Anti-Proliferative Effect and Predictive Biomarkers to Palbociclib in Early Breast Cancer

The results from the POP randomised trial

Short-term preoperative palbociclib treatment in patients with early breast cancer significantly decreased Ki67; this effect depended on molecular subtypes and correlated with changes in pRB, suggesting that activity of palbociclib could be the main determinant of its short-term effect on proliferation. The results of Preoperative Palbociclib (POP) randomised phase II study were presented by Monica Arnedos at the AACR Annual Meeting 2016 (April 16-20, New Orleans, US) during the Clinical Trials Plenary Session on Transformative Clinical Trials in Breast Cancer.

In this study, the investigators from the Institut Gustave Roussy, Villejuif, France aimed to identify if short-term preoperative palbociclib is associated with decreased proliferation and early biomarker changes in patients with early breast cancer. Untreated patients were randomised 3:1 to oral palbociclib 125 mg daily for 2 weeks until the day before the surgery vs no treatment.

FFPE and frozen samples were extracted at baseline and at surgery.

Primary objective was anti-proliferative response defined as Ki67 expression. Immunostaining for Ki67, RB, pRB, p16, pAKT, and pER, FISH for CCND1 and gene expression arrays were performed pre- and post-treatment. PIK3CA and AKT1 mutations were assessed before the treatment.

In total, 74 patients were randomised in the palbociclib arm and 26 in the control arm. Furthermore, 93% of tumours were hormone receptor(HR)-positive and 8% HER2-positive.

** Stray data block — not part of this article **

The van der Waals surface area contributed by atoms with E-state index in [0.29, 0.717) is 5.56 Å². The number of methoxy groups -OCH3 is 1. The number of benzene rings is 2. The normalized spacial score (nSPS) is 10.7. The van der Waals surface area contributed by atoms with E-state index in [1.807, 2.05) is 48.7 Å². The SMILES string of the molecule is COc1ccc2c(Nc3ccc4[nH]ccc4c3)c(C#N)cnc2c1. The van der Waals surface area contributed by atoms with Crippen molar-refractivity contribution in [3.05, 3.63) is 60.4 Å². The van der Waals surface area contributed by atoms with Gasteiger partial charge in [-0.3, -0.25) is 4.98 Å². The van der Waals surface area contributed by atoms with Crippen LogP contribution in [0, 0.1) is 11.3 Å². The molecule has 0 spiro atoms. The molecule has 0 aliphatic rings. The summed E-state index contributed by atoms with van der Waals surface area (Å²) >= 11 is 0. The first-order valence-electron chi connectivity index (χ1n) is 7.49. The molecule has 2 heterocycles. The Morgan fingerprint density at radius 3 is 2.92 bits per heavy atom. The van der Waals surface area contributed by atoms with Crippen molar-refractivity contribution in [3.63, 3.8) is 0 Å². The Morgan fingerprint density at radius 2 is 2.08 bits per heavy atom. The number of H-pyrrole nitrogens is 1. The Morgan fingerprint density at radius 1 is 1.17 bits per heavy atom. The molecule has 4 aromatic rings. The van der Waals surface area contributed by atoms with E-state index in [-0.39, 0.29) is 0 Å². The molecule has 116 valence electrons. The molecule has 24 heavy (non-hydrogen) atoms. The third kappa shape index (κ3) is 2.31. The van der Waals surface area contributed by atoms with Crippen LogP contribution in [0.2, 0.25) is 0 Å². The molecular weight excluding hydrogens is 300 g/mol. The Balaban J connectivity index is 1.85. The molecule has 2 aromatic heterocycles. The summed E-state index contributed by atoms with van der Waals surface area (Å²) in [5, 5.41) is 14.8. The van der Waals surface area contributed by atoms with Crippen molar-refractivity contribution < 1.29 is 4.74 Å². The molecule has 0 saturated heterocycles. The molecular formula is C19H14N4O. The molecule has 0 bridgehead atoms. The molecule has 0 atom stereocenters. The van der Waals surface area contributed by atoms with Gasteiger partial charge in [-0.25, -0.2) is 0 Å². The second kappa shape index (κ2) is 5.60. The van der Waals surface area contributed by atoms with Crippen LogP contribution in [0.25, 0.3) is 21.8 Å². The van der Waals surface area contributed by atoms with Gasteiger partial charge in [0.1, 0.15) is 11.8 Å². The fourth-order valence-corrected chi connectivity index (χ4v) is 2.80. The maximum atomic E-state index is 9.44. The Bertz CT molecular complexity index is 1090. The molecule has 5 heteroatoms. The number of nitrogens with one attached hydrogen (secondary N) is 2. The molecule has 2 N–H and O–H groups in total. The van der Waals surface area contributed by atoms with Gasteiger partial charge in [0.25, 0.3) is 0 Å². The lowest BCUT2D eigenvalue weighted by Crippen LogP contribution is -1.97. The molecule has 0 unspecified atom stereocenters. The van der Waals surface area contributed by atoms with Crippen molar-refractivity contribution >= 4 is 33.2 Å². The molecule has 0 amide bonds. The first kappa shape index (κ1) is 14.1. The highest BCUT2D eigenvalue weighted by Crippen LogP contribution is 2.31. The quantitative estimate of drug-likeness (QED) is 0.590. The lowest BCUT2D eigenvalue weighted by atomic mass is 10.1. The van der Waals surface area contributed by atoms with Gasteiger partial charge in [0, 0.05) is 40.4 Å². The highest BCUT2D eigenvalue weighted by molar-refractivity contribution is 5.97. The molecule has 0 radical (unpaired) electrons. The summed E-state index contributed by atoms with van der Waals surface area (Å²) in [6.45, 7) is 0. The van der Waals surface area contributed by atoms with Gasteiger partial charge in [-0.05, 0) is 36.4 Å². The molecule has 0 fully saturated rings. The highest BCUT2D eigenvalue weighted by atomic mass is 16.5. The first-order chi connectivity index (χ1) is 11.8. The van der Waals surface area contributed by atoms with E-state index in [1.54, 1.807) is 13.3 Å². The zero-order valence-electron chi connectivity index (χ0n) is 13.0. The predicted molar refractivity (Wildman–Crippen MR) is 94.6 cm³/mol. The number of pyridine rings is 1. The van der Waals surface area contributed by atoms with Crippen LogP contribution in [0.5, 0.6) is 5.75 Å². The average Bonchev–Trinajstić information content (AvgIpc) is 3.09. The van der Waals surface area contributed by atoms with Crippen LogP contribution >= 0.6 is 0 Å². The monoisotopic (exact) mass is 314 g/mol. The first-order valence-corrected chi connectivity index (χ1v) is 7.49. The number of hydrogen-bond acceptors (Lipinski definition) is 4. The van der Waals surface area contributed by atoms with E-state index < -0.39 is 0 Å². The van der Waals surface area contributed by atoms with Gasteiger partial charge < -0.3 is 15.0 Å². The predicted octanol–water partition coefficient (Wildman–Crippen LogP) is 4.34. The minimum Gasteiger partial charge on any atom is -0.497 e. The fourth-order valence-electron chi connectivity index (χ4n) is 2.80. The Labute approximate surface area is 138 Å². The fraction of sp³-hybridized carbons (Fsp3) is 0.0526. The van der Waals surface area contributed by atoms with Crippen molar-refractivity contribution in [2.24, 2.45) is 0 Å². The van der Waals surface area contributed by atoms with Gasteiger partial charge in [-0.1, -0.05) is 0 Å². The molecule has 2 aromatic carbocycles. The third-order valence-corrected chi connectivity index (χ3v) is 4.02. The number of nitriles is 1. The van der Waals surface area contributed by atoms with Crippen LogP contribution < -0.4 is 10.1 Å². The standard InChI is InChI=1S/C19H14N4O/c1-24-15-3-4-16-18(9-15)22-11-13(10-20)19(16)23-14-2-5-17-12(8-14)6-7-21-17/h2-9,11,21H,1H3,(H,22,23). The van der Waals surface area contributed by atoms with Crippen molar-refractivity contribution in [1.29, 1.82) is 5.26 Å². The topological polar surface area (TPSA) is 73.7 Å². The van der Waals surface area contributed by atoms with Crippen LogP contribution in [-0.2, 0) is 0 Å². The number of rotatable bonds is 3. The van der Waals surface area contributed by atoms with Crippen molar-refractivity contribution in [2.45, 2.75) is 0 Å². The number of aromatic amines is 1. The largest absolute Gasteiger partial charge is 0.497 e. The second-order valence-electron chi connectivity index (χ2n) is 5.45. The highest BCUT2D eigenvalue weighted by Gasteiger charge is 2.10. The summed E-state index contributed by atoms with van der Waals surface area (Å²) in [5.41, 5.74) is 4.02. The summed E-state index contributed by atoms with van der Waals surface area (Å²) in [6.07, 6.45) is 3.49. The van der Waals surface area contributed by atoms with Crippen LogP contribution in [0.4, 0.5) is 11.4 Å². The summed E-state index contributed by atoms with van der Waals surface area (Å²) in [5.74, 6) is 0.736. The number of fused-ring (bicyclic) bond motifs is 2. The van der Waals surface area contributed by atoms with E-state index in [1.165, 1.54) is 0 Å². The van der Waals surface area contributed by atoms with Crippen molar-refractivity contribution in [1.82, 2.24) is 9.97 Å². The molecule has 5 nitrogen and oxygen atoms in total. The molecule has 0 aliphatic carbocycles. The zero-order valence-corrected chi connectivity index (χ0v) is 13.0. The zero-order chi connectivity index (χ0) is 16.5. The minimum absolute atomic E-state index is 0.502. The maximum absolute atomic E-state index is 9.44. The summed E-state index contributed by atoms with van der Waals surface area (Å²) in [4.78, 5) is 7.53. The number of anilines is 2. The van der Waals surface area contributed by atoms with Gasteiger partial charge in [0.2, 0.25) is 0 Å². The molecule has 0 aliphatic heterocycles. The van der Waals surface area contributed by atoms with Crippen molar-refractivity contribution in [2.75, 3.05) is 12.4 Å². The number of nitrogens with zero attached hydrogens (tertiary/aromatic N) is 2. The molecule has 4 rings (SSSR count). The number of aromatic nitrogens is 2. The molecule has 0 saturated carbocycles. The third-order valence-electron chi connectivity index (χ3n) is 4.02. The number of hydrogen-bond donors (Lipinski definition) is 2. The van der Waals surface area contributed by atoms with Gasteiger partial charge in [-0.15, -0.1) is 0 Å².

Palbociclib treatment led to significantly more patients with anti-proliferative response as compared to control (58% vs 10%, p=0.0003). In addition, mean decrease from baseline Ki67 was significantly higher at day 15 in the palbociclib arm (p<0.0001). In patients with HR-positive/HER2-negative tumours, palbociclib decreased Ki67 in 72% of the patients vs 5% in the control group. No Ki67 response was observed in triple-negative breast cancer or HER2-positive tumours (interaction test, p=0.0038).

Palbociclib significantly decreased pRB as compared to control (p=0.0027, ANCOVA model). Baseline RB (interaction test, p=0.36), pRB (p=0.89) and p16 (p=0.13) did not predict palbocicilb effect on Ki67. Palbociclib effect in Ki67 correlated with changes in pRB from baseline (Spearman rank correlation r=0.42, p<0.0001). Additional analyses were ongoing at time of the abstract submission in term of CCND1 amplification, gene expression, pAKT, pER, PIK3CA, and AKT1 analysis.

Although further research will be needed to confirm the findings of this study, the results are promising.

This study was funded by Pfizer Inc., and the Breast Cancer Research Foundation.

Palbociclib, an inhibitor of cyclin-dependent kinases (CDK) 4 and 6, was approved by the US Food and Drug Administration (FDA) in February 2015 for use in combination with letrozole for treatment of postmenopausal women with oestrogen receptor-positive, HER2-negative, metastatic breast cancer.

This year's theme of the American Association for Cancer Research (AACR) Annual Meeting was "Delivering Cures Through Cancer Science"; it reinforced the inextricable link between research and advances in patient care.